So is Marek Harman right? Is childcare detrimental for child development? No. First of all I want to emphasize that children with these risk factors have a higher chance of developing problem behavior in later life. This doesn’t mean they will all have problems. There is a huge difference. Second, there is a very important protective factor we haven’t mentioned yet: the quality of the childcare facility. This protective factor is so strong it can reduce and even take away risk factors. If the quality of the childcare facility is high, it doesn’t have any negative effect on child development, not even when there are risk factors to be taken into account with, for example when the child is very young (Riksen-Walraeven, 2000).

Even for normal children, without risk factors, the quality of childcare can make a difference. High quality childcare can have long-term positive effects on the social and personality development of children, on their language skills and school results (Andersson, 1989, 1992; Howes, 1990). A Canadian research by Hausfather, Toharia, LaRoche and Engelsmann  (1997) shows the decisive role of quality in childcare. They compared excellent childcare facilities with those of low quality. The longer children stayed in high quality childcare, the more they showed positive social behavior. But for facilities with low quality, the opposite applied: the longer children stayed, the more negative social behavior appeared. Quality is essential. Childcare of low quality has negative effects on development, but childcare of high quality can remove risk factors for children and can even enrich children and their development.

Childcare is not a peripheral phenomenon. It’s not an exception. People use childcare to make work combinable with a family. For a lot of them it’s a necessity to make ends meet. And even when it’s not, it is the right of both men and women to work and to combine this with a family. I propose we move on from this discussion and shift it from the blaming and shaming of people who use childcare, to the discussion of quality in childcare facilities. Because this is the challenging one. What is quality in childcare? What is important? And what do nurses need to know to be able to increase the quality in childcare facilities? The ProChil project is a good place to start this discussion. In our attempt to create a new curriculum for nurses we will focus on how to provide nurses with the skills they need to create high quality childcare facilities.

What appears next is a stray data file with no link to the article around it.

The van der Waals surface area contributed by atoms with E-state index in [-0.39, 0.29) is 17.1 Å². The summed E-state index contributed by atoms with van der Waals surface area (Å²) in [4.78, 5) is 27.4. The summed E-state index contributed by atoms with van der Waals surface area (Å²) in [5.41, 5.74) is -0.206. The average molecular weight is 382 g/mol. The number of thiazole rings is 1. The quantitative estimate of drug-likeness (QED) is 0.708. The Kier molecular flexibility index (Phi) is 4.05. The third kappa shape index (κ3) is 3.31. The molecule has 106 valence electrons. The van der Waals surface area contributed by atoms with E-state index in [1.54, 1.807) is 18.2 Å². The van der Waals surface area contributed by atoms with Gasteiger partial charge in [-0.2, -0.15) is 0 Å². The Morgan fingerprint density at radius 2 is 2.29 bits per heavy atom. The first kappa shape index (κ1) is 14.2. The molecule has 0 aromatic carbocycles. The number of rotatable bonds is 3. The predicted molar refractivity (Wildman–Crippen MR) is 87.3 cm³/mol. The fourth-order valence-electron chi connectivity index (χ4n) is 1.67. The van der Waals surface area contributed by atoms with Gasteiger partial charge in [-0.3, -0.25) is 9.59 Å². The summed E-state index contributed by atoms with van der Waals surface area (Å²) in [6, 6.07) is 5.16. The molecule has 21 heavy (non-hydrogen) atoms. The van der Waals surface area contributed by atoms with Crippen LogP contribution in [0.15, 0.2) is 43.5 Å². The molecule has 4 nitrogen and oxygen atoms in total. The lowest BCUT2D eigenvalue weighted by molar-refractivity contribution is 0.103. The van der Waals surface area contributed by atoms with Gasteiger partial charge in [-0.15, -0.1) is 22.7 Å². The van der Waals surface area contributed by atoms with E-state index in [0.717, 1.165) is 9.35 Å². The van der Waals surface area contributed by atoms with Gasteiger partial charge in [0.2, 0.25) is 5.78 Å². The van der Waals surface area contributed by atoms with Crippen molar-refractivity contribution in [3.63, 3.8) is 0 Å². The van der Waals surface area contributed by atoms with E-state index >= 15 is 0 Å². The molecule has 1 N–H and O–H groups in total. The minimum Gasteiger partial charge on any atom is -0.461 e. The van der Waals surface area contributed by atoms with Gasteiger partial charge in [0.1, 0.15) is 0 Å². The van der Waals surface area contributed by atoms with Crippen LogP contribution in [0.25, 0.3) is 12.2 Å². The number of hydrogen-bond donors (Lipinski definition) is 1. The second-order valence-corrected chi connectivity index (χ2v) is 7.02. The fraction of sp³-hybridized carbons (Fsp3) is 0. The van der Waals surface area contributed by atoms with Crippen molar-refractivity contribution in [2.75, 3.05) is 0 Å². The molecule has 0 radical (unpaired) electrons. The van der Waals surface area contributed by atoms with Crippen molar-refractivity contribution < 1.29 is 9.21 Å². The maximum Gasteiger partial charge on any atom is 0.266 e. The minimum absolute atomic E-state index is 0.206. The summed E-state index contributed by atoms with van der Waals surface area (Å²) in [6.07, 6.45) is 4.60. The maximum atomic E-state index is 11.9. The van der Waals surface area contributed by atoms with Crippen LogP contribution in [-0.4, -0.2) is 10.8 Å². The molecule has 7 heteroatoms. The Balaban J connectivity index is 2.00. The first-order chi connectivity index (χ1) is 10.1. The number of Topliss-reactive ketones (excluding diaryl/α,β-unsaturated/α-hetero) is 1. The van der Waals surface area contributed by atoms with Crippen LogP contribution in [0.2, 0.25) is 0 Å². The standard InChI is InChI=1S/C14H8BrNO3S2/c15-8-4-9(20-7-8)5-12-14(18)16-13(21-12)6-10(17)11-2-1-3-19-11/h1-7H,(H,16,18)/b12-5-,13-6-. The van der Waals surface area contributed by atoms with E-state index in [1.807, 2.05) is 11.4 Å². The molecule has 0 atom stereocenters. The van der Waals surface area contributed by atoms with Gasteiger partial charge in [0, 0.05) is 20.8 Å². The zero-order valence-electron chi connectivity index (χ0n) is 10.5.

Andersson, B-E. (1989). Effects of public day-care: A longitudinal study. Child Development, 60, 857-866.

Andersson, B-E. (1992). Effects of day-care on cognitive and socioemotional competence of thirteen-year-old Swedish schoolchildren. Child Development, 63, 20-36.

Hausfather, A., Toharia, A., LaRoche, C. & Engelsmann, F. (1997). Effects of age of entry, day-care quality, and family characteristics on preschool behavior. Journal of Child Psychology and Psychiatry, 38, 441-448.

Howes,C. (1990). Can the age of entry into child care and the quality of child care predict adjustment in kindergarten? Developmental Psychology, 26, 292-303.

Lamb, M.E. (1998). Nonparental child care: Context, quality, correlates, and consequences. In:W. Damon (Series Ed.) & I.E. Sigel & K.A. Renninger (Vol. Eds.), Handbook of Child Psychology, Vol. 4, Child psychology in practice (5th Ed., pp. 73-133).

NICHD. (2005). Child care and Child development. Results from the NICHD study of early child care and youth development. Guilford press. New York.

Riksen Walraven, J. M. A. (2000). Tijd voor kwaliteit in de kinderopvang. (Oratiereeks). Amsterdam: Vossiuspers UvA.

Volling, B.L. & Feagans, L.V. (1995). Infant day care and children’s social competence. Infant Behavior and Development, 18, 177-188.